Natural Gas Subcommittee of the Secretary of Energy Advisory Board

Natural Gas Subcommittee of the Secretary of Energy Advisory Board.

“Setting the Bar for Safety & Responsibility”

Gray bar

Homepage photoOn May 5, 2011, U.S. Energy Secretary Steven Chu charged the Secretary of Energy Advisory Board (SEAB) Natural Gas Subcommittee to make recommendations to improve the safety and environmental performance of natural gas hydraulic fracturing from shale formations. Secretary Chu extended the Subcommittee membership beyond SEAB members to include the natural gas industry, states, and environmental experts. The Subcommittee is supported by the Departments of Energy and Interior, and the U.S. Environmental Protection Agency.

President Obama directed Secretary Chu to form the Natural Gas Subcommittee as part of the President’s “Blueprint for a Secure Energy Future” – a comprehensive plan to reduce America’s oil dependence, save consumers money, and make our country the leader in clean energy industries.

The Subcommittee will conduct a review, and will work to identify any immediate steps that can be taken to improve the safety and environmental performance of hydraulic fracturing. They will also develop advice for the agencies on shale extraction practices that ensure protection of public health and the environment.

Notice of Public Meeting

The SEAB Natural Gas Subcommittee will hold a public meeting on Monday, June 13, 2011, at Washington Jefferson College in Washington, Pennsylvania.

View the event live via webcast beginning at 7PM EDT.

On a Party Line Vote, Committee Rejects Lowey-Hinchey
Amendment to Make Shale Gas Panel Unbiased and Impartial



For Immediate Release

June 15, 2010

Mike Morosi (Hinchey) – (202) 225-6335

Matt Dennis (Lowey) – (202) 225-6506


Appropriations Committee Republicans Block Lowey-Hinchey Amendment

to Prevent Increased Financial Conflicts of Interest on
U.S. Department Of Energy-Sponsored Fracking Panel

On a Party Line Vote, Committee Rejects Lowey-Hinchey
Amendment to Make Shale Gas Panel Unbiased and Impartial


    Washington, DC – House Appropriations Committee Republicans today rejected an amendment offered by Congresswoman Nita Lowey (D-NY) and Congressman Maurice Hinchey (D-NY) that would have prevented natural gas industry executives from serving on what is supposed to be a neutral federal advisory panel on shale gas drilling.  The Lowey-Hinchey amendment would have eliminated report language authored by House Republicans that would force the U.S. Department of Energy (DOE) to have at least one-third of the members on the newly-created Natural Gas Subcommittee of the Secretary of Energy Advisory Board be shale gas industry representatives.


The Lowey-Hinchey amendment was offered during a markup of the Fiscal Year 2012 Energy and Water Appropriations bill and was rejected by the Republican majority on the Appropriations Committee in a party line vote.  Currently, the DOE has filled six of the seven panel slots, including the chairman position, with individuals who have financial ties to companies involved with hydraulic fracturing operations.  The Republican measure, which Lowey and Hinchey were unable to overcome, would require the DOE to replace or add panel members with individuals who are employed by the very shale gas industry the panel is supposed to independently assess.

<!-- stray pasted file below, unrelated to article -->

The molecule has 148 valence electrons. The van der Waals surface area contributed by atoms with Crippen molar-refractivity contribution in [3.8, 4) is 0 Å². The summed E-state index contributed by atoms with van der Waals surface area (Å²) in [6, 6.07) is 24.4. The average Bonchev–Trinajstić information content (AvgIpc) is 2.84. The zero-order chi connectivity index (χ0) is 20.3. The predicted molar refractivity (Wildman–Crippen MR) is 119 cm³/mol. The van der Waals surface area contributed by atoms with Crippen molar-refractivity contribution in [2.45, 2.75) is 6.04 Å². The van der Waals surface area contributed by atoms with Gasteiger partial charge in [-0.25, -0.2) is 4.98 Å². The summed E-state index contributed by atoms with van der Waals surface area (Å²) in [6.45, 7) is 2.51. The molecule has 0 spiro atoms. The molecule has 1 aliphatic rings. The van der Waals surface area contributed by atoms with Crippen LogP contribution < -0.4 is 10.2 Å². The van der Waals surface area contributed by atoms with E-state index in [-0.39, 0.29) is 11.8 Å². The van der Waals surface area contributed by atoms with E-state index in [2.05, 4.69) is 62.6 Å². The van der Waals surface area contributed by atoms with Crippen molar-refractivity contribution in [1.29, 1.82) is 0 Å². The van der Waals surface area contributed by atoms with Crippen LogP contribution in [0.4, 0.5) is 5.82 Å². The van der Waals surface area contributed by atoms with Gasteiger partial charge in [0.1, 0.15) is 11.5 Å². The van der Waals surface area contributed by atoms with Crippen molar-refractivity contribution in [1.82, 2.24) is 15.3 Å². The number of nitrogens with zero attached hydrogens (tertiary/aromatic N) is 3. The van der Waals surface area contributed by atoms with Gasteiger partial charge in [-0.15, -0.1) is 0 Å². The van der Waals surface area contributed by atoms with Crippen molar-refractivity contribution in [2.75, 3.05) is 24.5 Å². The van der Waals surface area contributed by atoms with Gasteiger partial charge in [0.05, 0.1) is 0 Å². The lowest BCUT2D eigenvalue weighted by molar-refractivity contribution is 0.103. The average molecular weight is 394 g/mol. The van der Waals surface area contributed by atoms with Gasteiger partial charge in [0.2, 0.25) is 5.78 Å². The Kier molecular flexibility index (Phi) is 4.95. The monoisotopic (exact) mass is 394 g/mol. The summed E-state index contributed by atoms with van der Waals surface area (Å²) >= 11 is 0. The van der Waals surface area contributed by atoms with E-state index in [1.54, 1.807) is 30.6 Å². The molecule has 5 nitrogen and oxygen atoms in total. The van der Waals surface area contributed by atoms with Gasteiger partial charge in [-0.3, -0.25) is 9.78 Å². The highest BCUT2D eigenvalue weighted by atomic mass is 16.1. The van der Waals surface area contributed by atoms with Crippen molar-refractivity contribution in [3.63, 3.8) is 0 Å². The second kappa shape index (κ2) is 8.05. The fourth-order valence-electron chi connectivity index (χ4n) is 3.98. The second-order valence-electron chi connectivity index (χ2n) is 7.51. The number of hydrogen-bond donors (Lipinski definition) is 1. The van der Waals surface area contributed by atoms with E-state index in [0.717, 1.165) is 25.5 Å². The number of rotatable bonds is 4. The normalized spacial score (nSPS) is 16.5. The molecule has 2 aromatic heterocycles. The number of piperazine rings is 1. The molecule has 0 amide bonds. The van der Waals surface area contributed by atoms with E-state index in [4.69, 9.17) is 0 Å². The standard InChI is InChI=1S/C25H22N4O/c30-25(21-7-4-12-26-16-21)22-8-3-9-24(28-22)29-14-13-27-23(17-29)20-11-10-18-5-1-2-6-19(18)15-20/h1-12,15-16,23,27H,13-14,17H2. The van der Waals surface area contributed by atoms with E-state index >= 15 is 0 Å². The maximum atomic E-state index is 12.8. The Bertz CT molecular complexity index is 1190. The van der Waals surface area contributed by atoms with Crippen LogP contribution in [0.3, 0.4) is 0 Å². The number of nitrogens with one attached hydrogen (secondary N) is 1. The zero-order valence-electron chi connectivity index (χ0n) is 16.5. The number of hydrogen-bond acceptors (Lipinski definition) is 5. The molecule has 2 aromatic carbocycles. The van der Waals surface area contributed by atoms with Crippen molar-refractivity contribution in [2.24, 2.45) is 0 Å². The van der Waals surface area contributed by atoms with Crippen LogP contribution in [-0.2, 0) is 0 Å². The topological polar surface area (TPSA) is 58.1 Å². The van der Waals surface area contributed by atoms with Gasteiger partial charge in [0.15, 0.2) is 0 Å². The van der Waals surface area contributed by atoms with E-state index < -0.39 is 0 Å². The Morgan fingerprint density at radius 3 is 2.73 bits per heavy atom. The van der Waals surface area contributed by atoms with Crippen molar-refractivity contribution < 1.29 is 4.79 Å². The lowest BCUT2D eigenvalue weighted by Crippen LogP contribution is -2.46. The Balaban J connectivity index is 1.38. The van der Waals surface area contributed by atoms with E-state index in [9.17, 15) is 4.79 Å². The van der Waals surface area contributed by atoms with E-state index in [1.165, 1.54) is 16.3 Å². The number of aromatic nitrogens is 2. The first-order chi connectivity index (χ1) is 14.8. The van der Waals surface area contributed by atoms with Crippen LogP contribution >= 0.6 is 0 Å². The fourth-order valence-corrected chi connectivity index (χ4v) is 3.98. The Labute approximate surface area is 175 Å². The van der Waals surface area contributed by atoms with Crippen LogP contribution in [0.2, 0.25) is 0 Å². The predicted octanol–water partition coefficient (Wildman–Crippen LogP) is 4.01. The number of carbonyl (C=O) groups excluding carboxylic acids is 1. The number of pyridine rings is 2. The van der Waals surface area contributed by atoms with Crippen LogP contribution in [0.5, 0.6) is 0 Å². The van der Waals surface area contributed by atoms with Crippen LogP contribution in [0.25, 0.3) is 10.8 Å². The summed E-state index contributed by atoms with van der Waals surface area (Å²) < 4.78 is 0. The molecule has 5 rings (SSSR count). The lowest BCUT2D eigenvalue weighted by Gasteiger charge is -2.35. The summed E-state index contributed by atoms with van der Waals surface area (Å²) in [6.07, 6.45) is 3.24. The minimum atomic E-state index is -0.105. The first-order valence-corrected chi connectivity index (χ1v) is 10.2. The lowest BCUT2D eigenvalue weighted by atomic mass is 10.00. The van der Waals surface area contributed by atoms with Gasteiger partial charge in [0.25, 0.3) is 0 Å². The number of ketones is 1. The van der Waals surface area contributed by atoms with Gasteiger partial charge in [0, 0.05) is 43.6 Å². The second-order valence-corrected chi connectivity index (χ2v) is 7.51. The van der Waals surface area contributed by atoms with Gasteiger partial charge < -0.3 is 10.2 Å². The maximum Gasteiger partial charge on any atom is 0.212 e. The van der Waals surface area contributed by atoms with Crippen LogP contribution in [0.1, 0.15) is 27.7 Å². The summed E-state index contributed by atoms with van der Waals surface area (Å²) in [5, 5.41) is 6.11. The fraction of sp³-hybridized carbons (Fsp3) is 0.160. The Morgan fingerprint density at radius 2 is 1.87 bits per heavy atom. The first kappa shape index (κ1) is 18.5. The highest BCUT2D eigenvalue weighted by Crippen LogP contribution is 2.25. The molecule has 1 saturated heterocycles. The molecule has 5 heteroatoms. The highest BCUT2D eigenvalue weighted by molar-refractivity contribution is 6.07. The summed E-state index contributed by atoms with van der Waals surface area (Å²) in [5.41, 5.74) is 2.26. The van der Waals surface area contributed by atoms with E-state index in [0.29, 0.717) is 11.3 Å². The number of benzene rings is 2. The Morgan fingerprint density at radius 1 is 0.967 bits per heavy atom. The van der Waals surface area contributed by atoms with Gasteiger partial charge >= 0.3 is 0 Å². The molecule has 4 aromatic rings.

“It is outrageous that the Republican majority opposed our common-sense effort to ensure members of federal advisory boards are unbiased and without conflicts of interest,” said Lowey.  “Allowing the shale gas industry to put a thumb on the scale of this board makes it more likely that the decisions it makes will focus more on profits and less on the safety of our water sources, Americans’ health, and environmental preservation.”


“Federal advisory boards are supposed to be unbiased, impartial bodies that advise our agencies, but almost everyone who currently serves on the shale gas advisory panel has direct financial ties to the oil and shale gas industry,” said Hinchey.  “Now the Republican majority is calling for an even greater bias by requiring that one-third of the panel work directly on behalf of the shale gas industries. This isn’t an honest effort to give industry a seat at the table. Instead, it’s a blatant attempt to rig the decisions of  the panel in favor of industry and against the safety and security of our environment, drinking water and public health.”


A number of recent reports and incidents are raising serious concerns about hydraulic fracturing. A study by researchers at Duke University found a statistically significant correlation between methane contamination of drinking water wells and their proximity to shale gas drilling sites. On April 20th of this year thousands of gallons of hydraulic fracturing fluid spilled into the Susquehanna River watershed, following a major fracking well blowout in Leroy Township, PA.


The text of the amendment, which was rejected on a party line vote follows:


Pages 99 and 100, strike ‘‘The Committee is concerned that the selected panel members will not adequately represent industry perspectives, and therefore will not foster a spirit of partnership among industry, environmental, and governmental parties. In order to strengthen these partnerships and industry support for any subsequent recommendations, no less than one-third of panel members should be industry representatives who actively work in the shale gas industry. Further, the’’ and insert ‘‘The’’.